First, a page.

TRIPOLI (Reuters) - Forces loyal to Muammar Gaddafi stepped up their onslaught on rebel areas of Libya’s Western Mountains late on Monday, rebels said, and refugees said towns in the isolated region were on the brink of starvation.
At least 10 Grad rockets landed on the town of Zintan, rebel spokesman Abdulrahman told Reuters by telephone. “They were fired by Gaddafi forces positioned north of Zintan,” he said.
Berber towns in the remote Western Mountains, close to the border with Tunisia, have been pounded by government forces after joining the rebellion against Gaddafi that erupted two months ago.
“If I had stayed there my two little daughters would have been among the dead,” Fatma Douri, 35, who has fled the besieged town of Yafran, said in a refugee camp in the Tunisian border town of Dehiba.
“The siege of the town absolutely has to be lifted, otherwise thousands of children are going to be among the dead in the next few weeks.”
Like anti-Gaddafi groups in other parts of Libya, rebels in the Western Mountains want more help from Western warplanes. Asked if NATO air strikes on pro-Gaddafi forces around Zintan had been effective, Abdulrahman said:
“No. They are better than no strikes at all but they could do much better. The targets are clear. If rebel fighters can see them, surely NATO aircraft are able to spot and destroy them.”
Further east, a rebel spokesman in the besieged coastal city of Misrata said fighting took place on Monday near the city’s airport, which remains under the control of Gaddafi forces.
NATO minesweepers searched the approaches of Misrata harbour on Monday for a drifting mine blocking aid supplies.
A NATO statement said the alliance had destroyed two of three mines laid by government forces. It said the mines were small and hard to detect but capable of doing serious damage.
The International Organisation for Migration said an aid ship was still waiting off the coast of Misrata for bombing to stop and mines to be cleared before it tried to deliver supplies and evacuate some 1,000 foreigners and wounded Libyans.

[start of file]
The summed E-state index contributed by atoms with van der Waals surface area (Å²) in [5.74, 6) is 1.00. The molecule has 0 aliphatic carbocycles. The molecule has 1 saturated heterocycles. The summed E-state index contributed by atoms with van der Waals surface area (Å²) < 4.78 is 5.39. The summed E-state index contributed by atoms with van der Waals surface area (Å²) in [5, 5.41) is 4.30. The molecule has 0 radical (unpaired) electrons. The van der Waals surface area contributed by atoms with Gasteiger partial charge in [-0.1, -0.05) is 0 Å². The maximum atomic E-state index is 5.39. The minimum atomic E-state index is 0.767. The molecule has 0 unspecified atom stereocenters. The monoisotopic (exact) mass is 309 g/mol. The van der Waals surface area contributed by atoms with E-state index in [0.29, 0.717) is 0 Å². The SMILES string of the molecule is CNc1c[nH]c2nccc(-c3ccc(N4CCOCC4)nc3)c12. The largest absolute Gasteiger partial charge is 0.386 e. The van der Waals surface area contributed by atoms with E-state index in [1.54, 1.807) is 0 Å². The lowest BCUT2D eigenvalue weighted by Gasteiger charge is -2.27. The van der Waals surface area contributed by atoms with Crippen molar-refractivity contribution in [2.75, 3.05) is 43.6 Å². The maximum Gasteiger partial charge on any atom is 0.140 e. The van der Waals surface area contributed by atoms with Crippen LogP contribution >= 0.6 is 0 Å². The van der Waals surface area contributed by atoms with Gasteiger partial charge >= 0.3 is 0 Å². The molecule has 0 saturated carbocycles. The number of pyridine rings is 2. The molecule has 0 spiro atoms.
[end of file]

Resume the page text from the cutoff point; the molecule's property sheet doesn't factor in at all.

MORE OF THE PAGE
A Misrata resident and rebel sympathiser named Ghassan told Reuters that hospital records showed, 110 civilians and rebels had been killed in the besieged city since April 24, and more than 350 wounded.
Crowds chanting support for Gaddafi gathered in Tripoli on Monday for the funeral of his 29-year-old son Saif al-Arab. The government says a NATO air raid on Saturday killed him and three of Gaddafi’s young grandchildren.
The announcement of the deaths triggered attacks by angry crowds on the British and French embassies and the U.S. diplomatic mission in Tripoli, and accusations from the Libyan officials that NATO had been trying to assassinate Gaddafi.
About 2,000 people carrying flags and pictures of Gaddafi turned out for the funeral. They pumped their fists in the air and vowed to avenge the death of Saif al-Arab.
“We are all with Gaddafi’s Libya,” read one placard.
Saif al-Arab’s coffin, covered in flowers and wrapped in the green flag that has represented Libya since Gaddafi took power in a 1969 coup, was carried through the crowds to the grave at Hani cemetery in the Libyan capital.
Gaddafi did not appear to be at the funeral but Saif al-Islam, the most prominent of his seven sons, attended along with his elder half-brother Mohammed.
Despite denials from Western leaders that the air raid was an assassination attempt, it has provoked renewed debate on whether the British and French-led strikes are exceeding a United Nations mandate to protect civilians.
British Foreign Secretary William Hague said NATO would intensify military operations in Libya.
“Time is not on the side of the Gaddafi regime,” he said during a visit to Cairo. “The policy is to continue to increase pressure on the Gaddafi regime — diplomatic, economic and military pressure. We have increased the pace of the military operations under U.N. resolution 1973 and will go on doing so.”
Switzerland said it had found 360 million Swiss francs ($415 million) of potentially illegal assets linked to Gaddafi and his circle. Some 410 million had been traced to former Egyptian President Hosni Mubarak and 60 million to former Tunisian President Zine al-Abidine Ben Ali.
Additional reporting by Tarek Amara and Abdelaziz Boumzar in Dehiba, Deepa Babington and Michael Georgy in Benghazi, Maher Nazeh and Larbi Louafi in Tripoli, Hamid Ould Ahmed in Algiers, Mariam Karouny in Beirut and Stephanie Nebehay in Geneva; writing by Andrew Roche; editing by Peter Millership